Why Small Businesses Fail – Time For New Thinking

Why Small Businesses FailkerSmall businesses fail for different reasons than we’re taught to believe.

To explain why small business fail, experts most often turn to two widely accepted reasons. One is insufficient capital to sustain the venture. The other is inadequate knowledge of the business and how to operate it. While those factors can contribute to failure, there’s a more basic cause that schools, government and advisors stubbornly refuse to acknowledge. That cause is more powerful and important than knowledge or capital. The age old saying of ‘where there is a will there is a way’ plays the most important role life’s accomplishments. Starting and succeeding as an entrepreneur is a perfect use of that phrase.

Capital is NOT the primary reason for small businesses failure

First, in terms of capital, a great number of entrepreneurs ‘shoe-string‘ new ventures. Don’t be afraid to start out small. In fact, limited capital can be a blessing, not an impediment to starting a business. Too much money can easily lead to over spending. A limited money supply forces one to be frugal. It also forces one to labor diligently over financial matters. In other words, being light on cash can force better decision making.

In Fact, Start With Light Funds

Let’s go back to our prospective entrepreneur with an interest in food, specifically making and selling sandwiches. At the same time let’s add some limitations; the kinds of limitations that might stop a person from getting started. Our subject is married and works full time to support a family. They also carry some of the standard all-American debt, such as a home mortgage and car payment. In other words, our entrepreneur faces challenges that could interfere with and/or halt the idea of self-employment all together.

So what is our subject going to do? The first thing is to figure out the bare bones necessities of making and selling sandwiches. The most basic items are already at home: cutting boards, knives and other utensils. Certainly the vendor needs a cart with refrigeration, but that doesn’t represent a lot of money. In fact, the vendor can lease or rent equipment as required. Supermarkets will provide breads, meats and cheeses until the owner arranges wholesale purchases. The sandwiches require a venue, but there are lots of festivals in every part of the country. And the fact that most festivals take place on weekends fits perfectly with our 9 to 5, five day a week worker.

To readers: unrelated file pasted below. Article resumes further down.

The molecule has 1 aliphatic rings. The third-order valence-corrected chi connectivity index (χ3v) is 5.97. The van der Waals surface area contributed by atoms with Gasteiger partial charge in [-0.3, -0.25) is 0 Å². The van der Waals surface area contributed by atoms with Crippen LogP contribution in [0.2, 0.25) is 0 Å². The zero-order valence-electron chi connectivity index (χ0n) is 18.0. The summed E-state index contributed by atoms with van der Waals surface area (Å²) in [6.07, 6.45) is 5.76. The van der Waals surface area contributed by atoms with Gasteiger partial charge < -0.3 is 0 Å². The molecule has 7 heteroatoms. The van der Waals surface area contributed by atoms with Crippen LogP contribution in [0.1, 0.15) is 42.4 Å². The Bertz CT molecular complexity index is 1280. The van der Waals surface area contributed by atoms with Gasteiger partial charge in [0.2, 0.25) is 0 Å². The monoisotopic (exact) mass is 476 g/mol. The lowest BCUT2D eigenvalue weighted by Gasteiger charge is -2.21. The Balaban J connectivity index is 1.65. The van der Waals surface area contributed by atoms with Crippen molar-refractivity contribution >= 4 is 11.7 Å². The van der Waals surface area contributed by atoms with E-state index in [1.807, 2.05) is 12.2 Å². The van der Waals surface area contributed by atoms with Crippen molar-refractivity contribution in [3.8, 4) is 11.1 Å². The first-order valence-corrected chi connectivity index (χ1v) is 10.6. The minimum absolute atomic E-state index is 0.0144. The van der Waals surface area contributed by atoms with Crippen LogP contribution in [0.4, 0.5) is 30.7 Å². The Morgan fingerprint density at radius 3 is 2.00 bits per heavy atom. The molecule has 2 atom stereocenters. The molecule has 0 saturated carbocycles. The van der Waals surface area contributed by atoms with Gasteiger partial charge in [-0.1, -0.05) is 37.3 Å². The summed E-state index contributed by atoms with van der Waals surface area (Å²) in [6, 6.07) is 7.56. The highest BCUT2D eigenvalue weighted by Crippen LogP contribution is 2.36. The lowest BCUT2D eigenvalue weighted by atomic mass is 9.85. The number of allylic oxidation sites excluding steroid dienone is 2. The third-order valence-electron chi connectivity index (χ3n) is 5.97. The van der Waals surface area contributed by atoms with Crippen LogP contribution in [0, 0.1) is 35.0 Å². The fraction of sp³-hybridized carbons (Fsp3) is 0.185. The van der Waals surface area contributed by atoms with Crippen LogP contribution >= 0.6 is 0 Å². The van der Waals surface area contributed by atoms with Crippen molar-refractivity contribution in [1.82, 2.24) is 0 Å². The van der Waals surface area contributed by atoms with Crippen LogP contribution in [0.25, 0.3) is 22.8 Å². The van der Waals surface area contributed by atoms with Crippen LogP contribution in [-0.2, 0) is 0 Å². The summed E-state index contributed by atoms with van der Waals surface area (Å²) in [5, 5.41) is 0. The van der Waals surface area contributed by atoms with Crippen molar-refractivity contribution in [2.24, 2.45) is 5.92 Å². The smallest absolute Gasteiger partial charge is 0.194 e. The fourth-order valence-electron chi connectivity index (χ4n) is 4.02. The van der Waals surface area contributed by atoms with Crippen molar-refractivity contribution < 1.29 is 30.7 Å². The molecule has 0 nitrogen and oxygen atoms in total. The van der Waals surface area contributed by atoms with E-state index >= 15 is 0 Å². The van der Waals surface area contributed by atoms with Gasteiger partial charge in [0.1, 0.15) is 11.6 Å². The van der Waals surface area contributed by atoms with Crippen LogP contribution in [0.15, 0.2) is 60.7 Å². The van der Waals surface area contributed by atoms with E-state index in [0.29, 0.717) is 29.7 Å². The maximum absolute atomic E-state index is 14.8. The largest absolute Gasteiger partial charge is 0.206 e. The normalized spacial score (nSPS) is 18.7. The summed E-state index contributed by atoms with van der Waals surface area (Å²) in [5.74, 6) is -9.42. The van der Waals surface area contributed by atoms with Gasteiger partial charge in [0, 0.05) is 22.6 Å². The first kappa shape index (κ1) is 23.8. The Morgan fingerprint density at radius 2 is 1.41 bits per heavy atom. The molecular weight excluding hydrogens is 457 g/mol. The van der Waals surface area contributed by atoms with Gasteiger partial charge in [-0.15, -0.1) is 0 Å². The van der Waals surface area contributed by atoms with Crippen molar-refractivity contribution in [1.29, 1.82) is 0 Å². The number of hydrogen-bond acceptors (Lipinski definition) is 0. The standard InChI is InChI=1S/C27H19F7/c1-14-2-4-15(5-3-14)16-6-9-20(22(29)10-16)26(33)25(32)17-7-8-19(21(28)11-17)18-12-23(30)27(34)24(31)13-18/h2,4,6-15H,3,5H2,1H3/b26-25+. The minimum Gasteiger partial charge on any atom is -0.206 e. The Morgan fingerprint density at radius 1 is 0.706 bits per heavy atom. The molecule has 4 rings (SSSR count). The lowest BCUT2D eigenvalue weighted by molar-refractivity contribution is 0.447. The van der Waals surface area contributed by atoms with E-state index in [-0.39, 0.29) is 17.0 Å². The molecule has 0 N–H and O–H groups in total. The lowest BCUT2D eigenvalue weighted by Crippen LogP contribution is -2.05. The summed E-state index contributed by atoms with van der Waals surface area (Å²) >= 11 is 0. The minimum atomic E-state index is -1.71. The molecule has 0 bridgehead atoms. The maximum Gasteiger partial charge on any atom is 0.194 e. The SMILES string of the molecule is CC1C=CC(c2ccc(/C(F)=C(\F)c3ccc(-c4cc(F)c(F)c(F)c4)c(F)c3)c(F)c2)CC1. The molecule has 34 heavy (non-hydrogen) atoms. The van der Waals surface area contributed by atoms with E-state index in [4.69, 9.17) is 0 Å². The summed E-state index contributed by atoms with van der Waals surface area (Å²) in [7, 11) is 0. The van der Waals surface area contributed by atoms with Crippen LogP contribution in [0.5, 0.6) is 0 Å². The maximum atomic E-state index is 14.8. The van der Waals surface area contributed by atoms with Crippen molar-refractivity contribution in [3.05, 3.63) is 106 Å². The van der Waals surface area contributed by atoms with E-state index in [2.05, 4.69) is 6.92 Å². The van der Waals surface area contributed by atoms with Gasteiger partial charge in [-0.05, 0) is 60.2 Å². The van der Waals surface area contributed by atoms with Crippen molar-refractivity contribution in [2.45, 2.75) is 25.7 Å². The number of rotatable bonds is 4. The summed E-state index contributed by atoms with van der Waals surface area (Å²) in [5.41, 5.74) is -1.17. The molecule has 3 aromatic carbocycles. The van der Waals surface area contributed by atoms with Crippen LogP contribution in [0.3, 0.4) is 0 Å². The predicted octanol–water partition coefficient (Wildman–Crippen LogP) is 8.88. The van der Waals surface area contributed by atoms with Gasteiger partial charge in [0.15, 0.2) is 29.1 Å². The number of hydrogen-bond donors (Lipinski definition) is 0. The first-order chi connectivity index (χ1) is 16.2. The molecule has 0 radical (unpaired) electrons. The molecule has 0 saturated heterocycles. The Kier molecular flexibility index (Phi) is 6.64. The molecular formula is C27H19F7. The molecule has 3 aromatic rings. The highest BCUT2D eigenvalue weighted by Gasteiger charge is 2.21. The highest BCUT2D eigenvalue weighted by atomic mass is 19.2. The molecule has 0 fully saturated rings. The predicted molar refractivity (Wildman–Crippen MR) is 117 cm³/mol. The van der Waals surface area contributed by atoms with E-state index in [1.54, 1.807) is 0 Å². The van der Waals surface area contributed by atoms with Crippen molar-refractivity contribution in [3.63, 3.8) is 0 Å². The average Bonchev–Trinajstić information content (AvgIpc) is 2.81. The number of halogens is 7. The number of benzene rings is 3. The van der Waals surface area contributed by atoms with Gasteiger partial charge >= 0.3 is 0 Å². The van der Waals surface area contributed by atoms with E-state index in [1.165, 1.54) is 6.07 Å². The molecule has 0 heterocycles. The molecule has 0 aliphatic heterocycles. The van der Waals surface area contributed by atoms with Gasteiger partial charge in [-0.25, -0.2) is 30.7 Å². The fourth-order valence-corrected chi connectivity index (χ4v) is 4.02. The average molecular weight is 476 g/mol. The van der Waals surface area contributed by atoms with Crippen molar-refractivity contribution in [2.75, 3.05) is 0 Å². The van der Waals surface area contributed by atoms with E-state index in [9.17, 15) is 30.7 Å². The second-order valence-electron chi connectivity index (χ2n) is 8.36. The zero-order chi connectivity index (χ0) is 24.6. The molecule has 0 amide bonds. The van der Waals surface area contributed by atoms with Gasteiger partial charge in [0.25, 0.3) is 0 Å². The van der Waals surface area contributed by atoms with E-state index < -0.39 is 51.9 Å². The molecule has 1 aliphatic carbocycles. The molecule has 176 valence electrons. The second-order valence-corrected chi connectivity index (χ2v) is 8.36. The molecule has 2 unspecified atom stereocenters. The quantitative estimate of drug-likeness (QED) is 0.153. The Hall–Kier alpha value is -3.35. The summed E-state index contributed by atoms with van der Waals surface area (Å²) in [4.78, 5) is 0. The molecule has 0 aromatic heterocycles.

Finances are generally NOT the end of the road for the committed entrepreneur. In fact, low funds are often a blessing considering the fundamental need for self-employed people to be inventive. (Note: franchising cannot be shoe-stringed. You must buy the whole package. Also know that franchising is not free of failure. There’s a lot of advice on franchising at this site.)

An Alternative To Current Thinking

After many years of study, observation and consulting, our response to lowering the high rate of small business failure is The Focus Program for Emerging Entrepreneurs. The program is a huge departure from current thinking and it represents the truth. Its time has come. The program is a process that helps entrepreneurs understand themselves relative to self-employment before considering business plans and launching into ownership.

Part Two of ‘Why Small Businesses Fail.’